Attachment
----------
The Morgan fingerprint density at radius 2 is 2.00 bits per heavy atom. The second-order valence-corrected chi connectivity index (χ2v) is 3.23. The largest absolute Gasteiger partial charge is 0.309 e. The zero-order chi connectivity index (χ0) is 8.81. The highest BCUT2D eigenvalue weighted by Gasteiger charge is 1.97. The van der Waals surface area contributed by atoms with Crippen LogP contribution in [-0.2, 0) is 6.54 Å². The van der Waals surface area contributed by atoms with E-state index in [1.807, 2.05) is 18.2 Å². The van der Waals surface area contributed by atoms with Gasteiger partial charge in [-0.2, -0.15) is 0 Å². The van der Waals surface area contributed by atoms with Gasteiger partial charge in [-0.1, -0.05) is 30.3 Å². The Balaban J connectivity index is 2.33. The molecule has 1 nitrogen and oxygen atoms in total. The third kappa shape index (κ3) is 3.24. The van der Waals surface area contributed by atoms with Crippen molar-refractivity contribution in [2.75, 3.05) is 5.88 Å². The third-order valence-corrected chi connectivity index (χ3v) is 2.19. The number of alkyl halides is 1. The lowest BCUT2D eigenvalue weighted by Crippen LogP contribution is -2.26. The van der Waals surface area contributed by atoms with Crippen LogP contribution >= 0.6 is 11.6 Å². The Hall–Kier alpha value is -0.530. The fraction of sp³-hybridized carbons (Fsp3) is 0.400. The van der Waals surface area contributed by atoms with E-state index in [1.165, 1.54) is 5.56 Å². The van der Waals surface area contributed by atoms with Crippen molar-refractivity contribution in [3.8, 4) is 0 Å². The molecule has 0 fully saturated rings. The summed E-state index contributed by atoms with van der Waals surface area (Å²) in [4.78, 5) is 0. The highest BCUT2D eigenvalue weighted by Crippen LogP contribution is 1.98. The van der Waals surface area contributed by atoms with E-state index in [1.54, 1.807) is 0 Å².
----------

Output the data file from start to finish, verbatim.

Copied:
The Morgan fingerprint density at radius 2 is 2.00 bits per heavy atom. The second-order valence-corrected chi connectivity index (χ2v) is 3.23. The largest absolute Gasteiger partial charge is 0.309 e. The zero-order chi connectivity index (χ0) is 8.81. The highest BCUT2D eigenvalue weighted by Gasteiger charge is 1.97. The van der Waals surface area contributed by atoms with Crippen LogP contribution in [-0.2, 0) is 6.54 Å². The van der Waals surface area contributed by atoms with E-state index in [1.807, 2.05) is 18.2 Å². The van der Waals surface area contributed by atoms with Gasteiger partial charge in [-0.2, -0.15) is 0 Å². The van der Waals surface area contributed by atoms with Gasteiger partial charge in [-0.1, -0.05) is 30.3 Å². The Balaban J connectivity index is 2.33. The molecule has 1 nitrogen and oxygen atoms in total. The third kappa shape index (κ3) is 3.24. The van der Waals surface area contributed by atoms with Crippen molar-refractivity contribution in [2.75, 3.05) is 5.88 Å². The third-order valence-corrected chi connectivity index (χ3v) is 2.19. The number of alkyl halides is 1. The lowest BCUT2D eigenvalue weighted by Crippen LogP contribution is -2.26. The van der Waals surface area contributed by atoms with Crippen LogP contribution >= 0.6 is 11.6 Å². The Hall–Kier alpha value is -0.530. The fraction of sp³-hybridized carbons (Fsp3) is 0.400. The van der Waals surface area contributed by atoms with E-state index in [1.165, 1.54) is 5.56 Å². The van der Waals surface area contributed by atoms with Crippen molar-refractivity contribution in [3.8, 4) is 0 Å². The molecule has 0 fully saturated rings. The summed E-state index contributed by atoms with van der Waals surface area (Å²) in [4.78, 5) is 0. The highest BCUT2D eigenvalue weighted by Crippen LogP contribution is 1.98. The van der Waals surface area contributed by atoms with E-state index in [1.54, 1.807) is 0 Å².